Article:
The NCAA tweeted this picture yesterday during the Dowling-Limestone Division II final. Those kids are doing the Lord's work, supporting their club by risking skin poisoning to which their parent's medical insurance may or may not cover. Other than making me wonder how and why the mohawk still exists in a contemporary society that punishes anarchy with swift and violent law enforcement "justice," it did revive some memories from 13 years ago.
1999 was a fun year, man. Back then there wasn't any Twitter or Facebook or Google+. (I don't even think there's a Google+ in 2012, if you want the truth.) To get news as soon as it broke and experience things in real-time, you kind of, you know, had to actually go to events and stuff. That year, Syracuse had made what was a pretty impressive run to Championship Weekend, going on a revenge tour that saw the Orange -- under newly-minted head coach John Desko -- knock off Princeton at Brown, drop undefeated Loyola at Princeton, and face-off against Georgetown in the national semifinals (a rematch that would see Syracuse attempt to avenge a regular season defeat at the hands of the Hoyas). Some friends and I had been following the Orange around the northeast during the run and decided to take the trip down to College Park for the Final Four.
Much like today up at Gillette Stadium and last year at M&T Bank Stadium, it was a scorcher on Semifinal Saturday. I'm a New Englander to the bone; approximately four seconds in the sun is enough exposure to my skin to cause it to wish that it wasn't attached to the rest of my body. I had decided, for reasons unknown to me now but probably made sense when I was 18 and had the logic skills of a concrete block, to paint my body to look like an Orange lacrosse jersey. It was a terrible mistake.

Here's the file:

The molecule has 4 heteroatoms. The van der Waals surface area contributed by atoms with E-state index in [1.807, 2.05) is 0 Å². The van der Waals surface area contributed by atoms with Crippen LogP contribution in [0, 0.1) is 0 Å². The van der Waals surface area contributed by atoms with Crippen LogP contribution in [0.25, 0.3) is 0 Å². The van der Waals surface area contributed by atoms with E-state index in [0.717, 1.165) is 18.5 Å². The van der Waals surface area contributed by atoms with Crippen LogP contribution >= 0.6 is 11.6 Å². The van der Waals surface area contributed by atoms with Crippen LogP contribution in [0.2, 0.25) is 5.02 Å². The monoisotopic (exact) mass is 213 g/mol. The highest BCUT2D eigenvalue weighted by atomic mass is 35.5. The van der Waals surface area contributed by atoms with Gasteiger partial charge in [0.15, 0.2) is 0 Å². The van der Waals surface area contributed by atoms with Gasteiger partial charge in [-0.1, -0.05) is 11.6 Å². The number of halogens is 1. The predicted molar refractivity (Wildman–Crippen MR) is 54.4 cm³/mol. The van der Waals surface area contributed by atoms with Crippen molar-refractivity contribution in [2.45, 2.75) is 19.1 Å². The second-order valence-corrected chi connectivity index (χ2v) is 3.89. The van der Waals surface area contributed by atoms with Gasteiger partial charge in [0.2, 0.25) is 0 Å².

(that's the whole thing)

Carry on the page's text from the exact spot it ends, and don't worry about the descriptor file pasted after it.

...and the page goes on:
As it was so hot that day, I took great care to not have any of the orange, blue, and white paint touch each other, fearing that any sweating would cause the colors to run and make me look like a real rube. The result was little patches of visible skin peeking through the delicate work of art. After about an hour or so in the sun, the paint baked to my skin, making it almost impossible to move. As a true believer in the Orange Empire, though, I stuck it out through Syracuse's 13-9 drubbing of Georgetown.
When we got back to where we were staying, however, I wasn't so much feeling the pain of baked paint sticking to my skin as much as it felt like my skin no longer wanted to exist. After taking a shower and removing all the nonsense on my chest, reality came into full focus: Due to the little gaps of skin between paint colors, I had gotten a "'Cuse" sunburn across my chest --
Be safe out there today, boys and girls. And, for God's sake, make sure that you bring some sunscreen or wear a shirt or something.